A remarkable tale, The Queen of the South spans continents, from the dusty streets of Mexico to the sparkling waters off the coast of Morocco, to Spain and the Strait of Gibraltar. A sweeping story set to the irresistible beat of the drug smugglers' ballads, it encompasses sensuality and cruelty, love and betrayal, as its heroine's story unfolds.
Teresa Mendoza's boyfriend is a drug smuggler who the narcos of Sinaloa, Mexico, call "the king of the short runway", because he can get a plane full of coke off the ground in 300 yards. But in a ruthless business, life can be short, and Teresa even has a special cell phone that Guero gave her along with a dark warning. If that phone rings, it means he's dead, and she'd better run, because they're coming for her next.
Then the call comes.
In order to survive, she will have to say goodbye to the old Teresa, an innocent girl who once entrusted her life to a drug smuggler. She will have to find inside herself a woman who is tough enough to inhabit a world as ugly and dangerous as that of the narcos, a woman she never before knew existed. Indeed, the woman who emerges will surprise even those who know her legend, that of the Queen of the South.
The Queen of the South is translated from Spanish by Andrew Hurley.
©2002 Arturo Perez-Reverte, Translation ©2004 Andrew Hurley; (P)2004 Penguin Audio and Books on Tape, Inc.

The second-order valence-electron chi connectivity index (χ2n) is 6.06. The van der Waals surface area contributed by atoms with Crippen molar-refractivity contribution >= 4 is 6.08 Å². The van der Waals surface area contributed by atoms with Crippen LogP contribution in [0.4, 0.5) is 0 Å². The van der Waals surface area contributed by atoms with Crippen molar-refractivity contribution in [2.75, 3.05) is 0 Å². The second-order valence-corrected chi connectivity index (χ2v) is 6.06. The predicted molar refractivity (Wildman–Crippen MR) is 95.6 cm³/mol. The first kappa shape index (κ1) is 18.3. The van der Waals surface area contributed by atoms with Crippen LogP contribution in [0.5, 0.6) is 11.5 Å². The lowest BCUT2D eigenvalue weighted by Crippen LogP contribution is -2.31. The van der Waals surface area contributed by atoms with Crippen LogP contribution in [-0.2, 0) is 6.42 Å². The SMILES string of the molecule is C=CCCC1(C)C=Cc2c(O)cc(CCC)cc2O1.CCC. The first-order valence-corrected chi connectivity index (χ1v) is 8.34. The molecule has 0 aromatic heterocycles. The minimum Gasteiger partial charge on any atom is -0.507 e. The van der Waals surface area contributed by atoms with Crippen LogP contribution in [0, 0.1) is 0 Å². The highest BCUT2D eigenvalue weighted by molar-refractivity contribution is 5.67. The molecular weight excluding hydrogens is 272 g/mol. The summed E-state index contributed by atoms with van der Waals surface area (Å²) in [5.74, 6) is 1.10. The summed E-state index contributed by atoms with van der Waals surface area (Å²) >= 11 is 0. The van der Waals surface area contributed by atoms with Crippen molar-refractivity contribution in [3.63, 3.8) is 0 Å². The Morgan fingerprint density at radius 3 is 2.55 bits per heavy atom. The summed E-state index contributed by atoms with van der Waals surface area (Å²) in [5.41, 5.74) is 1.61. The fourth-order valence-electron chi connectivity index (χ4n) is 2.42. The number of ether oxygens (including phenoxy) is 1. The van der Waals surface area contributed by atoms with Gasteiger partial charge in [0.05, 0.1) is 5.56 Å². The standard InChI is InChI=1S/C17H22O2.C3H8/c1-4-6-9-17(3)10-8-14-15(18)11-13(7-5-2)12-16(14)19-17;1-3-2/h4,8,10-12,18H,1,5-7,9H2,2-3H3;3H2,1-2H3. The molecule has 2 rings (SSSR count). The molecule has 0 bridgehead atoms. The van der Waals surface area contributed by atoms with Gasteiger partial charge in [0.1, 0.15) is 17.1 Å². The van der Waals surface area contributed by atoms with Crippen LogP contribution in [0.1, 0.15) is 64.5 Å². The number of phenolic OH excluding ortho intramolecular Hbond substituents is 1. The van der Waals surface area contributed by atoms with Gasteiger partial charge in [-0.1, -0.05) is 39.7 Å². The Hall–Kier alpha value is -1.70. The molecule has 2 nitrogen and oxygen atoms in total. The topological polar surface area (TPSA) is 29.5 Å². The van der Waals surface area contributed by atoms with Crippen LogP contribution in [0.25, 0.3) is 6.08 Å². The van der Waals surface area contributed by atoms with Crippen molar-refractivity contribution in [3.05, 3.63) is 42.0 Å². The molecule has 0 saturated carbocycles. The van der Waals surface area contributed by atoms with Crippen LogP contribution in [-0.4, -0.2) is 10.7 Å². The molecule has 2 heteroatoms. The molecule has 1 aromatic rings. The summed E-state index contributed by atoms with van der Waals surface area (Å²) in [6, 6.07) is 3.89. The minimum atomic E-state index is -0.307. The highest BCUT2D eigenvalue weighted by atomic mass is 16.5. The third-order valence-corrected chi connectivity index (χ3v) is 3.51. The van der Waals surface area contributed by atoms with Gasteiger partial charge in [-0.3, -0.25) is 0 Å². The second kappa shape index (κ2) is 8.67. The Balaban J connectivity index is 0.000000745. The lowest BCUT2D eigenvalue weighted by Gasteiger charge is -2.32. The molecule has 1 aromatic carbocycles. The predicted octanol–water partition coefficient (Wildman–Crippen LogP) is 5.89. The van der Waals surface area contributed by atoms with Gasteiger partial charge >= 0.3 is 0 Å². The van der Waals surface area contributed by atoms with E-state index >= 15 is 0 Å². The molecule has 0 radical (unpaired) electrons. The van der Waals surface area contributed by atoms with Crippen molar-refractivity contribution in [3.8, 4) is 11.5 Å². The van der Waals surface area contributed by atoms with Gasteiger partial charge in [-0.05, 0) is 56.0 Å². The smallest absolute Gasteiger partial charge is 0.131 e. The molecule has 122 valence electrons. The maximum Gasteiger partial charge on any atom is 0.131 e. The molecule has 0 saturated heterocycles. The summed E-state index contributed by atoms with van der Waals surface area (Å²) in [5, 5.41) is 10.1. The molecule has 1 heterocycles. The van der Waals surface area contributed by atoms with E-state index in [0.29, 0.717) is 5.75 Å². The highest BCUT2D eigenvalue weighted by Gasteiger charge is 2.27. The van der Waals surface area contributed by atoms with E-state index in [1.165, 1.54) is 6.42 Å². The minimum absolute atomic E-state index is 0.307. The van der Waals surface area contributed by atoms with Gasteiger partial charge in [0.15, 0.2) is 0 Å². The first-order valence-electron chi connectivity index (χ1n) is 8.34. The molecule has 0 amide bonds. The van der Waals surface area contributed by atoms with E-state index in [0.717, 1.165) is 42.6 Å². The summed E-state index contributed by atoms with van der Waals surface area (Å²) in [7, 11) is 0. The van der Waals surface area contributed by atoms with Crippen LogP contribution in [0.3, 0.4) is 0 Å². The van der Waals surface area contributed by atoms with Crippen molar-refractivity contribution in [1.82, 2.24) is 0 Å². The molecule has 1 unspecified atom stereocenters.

"A frightening, fascinating look at the international business of transporting cocaine and hashish as well as a portrait of a smart, fast, daring and lucky woman, Teresa Mendoza." (Publishers Weekly)
"A thriller with an almost meditative tone, the novel's energy comes not only from the action scenes, which are expertly delivered, but also from the monologues in which Mendoza struggles with the multiple contradictions in her life. Many Perez-Reverte readers will be...drawn in by the author's remarkable eloquence and ability to plumb the recesses of a character's psyche." (Booklist)
The character portrayals are rich and colorful. The action is plentiful and exciting, but the detailed descriptions of the inner workings, methods and 'protocols' of drug and contraband trafficking are truly impressive. The personalities of the main characters felt 'real' psychologically, especially Teresa, the trafficker despite herself. The story kept me involved right to the end. I need to find more by this author!